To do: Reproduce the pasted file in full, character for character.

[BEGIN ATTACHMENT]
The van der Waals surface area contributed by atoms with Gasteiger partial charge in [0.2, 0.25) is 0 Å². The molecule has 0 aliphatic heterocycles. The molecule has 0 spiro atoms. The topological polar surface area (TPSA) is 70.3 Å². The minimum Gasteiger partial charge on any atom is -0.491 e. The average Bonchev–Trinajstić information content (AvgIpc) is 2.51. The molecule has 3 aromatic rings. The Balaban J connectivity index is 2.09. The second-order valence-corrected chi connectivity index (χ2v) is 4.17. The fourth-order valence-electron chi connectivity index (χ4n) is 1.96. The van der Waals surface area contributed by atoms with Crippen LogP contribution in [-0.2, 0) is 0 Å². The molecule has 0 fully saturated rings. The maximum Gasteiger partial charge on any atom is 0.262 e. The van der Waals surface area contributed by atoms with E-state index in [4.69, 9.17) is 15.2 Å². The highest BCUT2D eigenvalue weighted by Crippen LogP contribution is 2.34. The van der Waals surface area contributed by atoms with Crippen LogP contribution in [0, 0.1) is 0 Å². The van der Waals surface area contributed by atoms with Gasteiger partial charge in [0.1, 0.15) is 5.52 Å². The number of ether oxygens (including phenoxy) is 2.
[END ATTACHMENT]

The van der Waals surface area contributed by atoms with Gasteiger partial charge in [0.2, 0.25) is 0 Å². The molecule has 0 aliphatic heterocycles. The molecule has 0 spiro atoms. The topological polar surface area (TPSA) is 70.3 Å². The minimum Gasteiger partial charge on any atom is -0.491 e. The average Bonchev–Trinajstić information content (AvgIpc) is 2.51. The molecule has 3 aromatic rings. The Balaban J connectivity index is 2.09. The second-order valence-corrected chi connectivity index (χ2v) is 4.17. The fourth-order valence-electron chi connectivity index (χ4n) is 1.96. The van der Waals surface area contributed by atoms with Crippen LogP contribution in [-0.2, 0) is 0 Å². The molecule has 0 fully saturated rings. The maximum Gasteiger partial charge on any atom is 0.262 e. The van der Waals surface area contributed by atoms with E-state index in [4.69, 9.17) is 15.2 Å². The highest BCUT2D eigenvalue weighted by Crippen LogP contribution is 2.34. The van der Waals surface area contributed by atoms with Crippen LogP contribution in [0, 0.1) is 0 Å². The van der Waals surface area contributed by atoms with Gasteiger partial charge in [0.1, 0.15) is 5.52 Å². The number of ether oxygens (including phenoxy) is 2.